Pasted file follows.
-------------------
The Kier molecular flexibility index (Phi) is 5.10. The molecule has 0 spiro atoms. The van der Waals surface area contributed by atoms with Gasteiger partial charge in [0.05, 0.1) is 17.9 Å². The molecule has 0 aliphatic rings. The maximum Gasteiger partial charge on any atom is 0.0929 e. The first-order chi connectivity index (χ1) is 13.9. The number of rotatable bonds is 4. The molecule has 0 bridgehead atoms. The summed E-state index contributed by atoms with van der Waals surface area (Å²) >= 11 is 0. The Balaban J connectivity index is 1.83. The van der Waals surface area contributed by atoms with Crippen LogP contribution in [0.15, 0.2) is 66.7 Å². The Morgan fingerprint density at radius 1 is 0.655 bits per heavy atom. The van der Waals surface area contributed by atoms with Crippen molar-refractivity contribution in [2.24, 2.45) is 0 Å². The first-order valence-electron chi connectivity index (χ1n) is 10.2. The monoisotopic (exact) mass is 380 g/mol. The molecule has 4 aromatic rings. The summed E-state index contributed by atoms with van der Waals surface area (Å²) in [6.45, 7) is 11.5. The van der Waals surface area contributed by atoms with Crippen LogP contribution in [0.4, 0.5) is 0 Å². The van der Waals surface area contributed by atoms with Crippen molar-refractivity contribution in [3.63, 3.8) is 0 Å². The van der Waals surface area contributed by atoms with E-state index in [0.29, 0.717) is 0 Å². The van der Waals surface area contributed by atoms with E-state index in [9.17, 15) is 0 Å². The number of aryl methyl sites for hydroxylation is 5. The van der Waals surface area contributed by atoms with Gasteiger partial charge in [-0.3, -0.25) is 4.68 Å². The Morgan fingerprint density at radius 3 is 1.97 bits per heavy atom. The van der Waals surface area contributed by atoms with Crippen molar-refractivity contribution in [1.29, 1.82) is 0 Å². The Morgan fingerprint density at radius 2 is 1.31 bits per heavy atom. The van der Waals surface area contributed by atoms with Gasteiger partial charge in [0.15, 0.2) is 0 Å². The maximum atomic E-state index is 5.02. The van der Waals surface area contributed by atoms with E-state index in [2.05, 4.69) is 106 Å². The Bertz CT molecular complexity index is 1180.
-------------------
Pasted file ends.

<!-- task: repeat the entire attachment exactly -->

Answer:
The Kier molecular flexibility index (Phi) is 5.10. The molecule has 0 spiro atoms. The van der Waals surface area contributed by atoms with Gasteiger partial charge in [0.05, 0.1) is 17.9 Å². The molecule has 0 aliphatic rings. The maximum Gasteiger partial charge on any atom is 0.0929 e. The first-order chi connectivity index (χ1) is 13.9. The number of rotatable bonds is 4. The molecule has 0 bridgehead atoms. The summed E-state index contributed by atoms with van der Waals surface area (Å²) >= 11 is 0. The Balaban J connectivity index is 1.83. The van der Waals surface area contributed by atoms with Crippen LogP contribution in [0.15, 0.2) is 66.7 Å². The Morgan fingerprint density at radius 1 is 0.655 bits per heavy atom. The van der Waals surface area contributed by atoms with Crippen molar-refractivity contribution in [2.24, 2.45) is 0 Å². The first-order valence-electron chi connectivity index (χ1n) is 10.2. The monoisotopic (exact) mass is 380 g/mol. The molecule has 4 aromatic rings. The summed E-state index contributed by atoms with van der Waals surface area (Å²) in [6.45, 7) is 11.5. The van der Waals surface area contributed by atoms with Crippen LogP contribution in [0.4, 0.5) is 0 Å². The van der Waals surface area contributed by atoms with Crippen molar-refractivity contribution in [3.63, 3.8) is 0 Å². The van der Waals surface area contributed by atoms with E-state index in [0.29, 0.717) is 0 Å². The van der Waals surface area contributed by atoms with E-state index in [9.17, 15) is 0 Å². The number of aryl methyl sites for hydroxylation is 5. The van der Waals surface area contributed by atoms with Gasteiger partial charge in [-0.3, -0.25) is 4.68 Å². The Morgan fingerprint density at radius 3 is 1.97 bits per heavy atom. The van der Waals surface area contributed by atoms with Crippen molar-refractivity contribution in [1.29, 1.82) is 0 Å². The Morgan fingerprint density at radius 2 is 1.31 bits per heavy atom. The van der Waals surface area contributed by atoms with Gasteiger partial charge in [0.15, 0.2) is 0 Å². The maximum atomic E-state index is 5.02. The van der Waals surface area contributed by atoms with E-state index in [2.05, 4.69) is 106 Å². The Bertz CT molecular complexity index is 1180.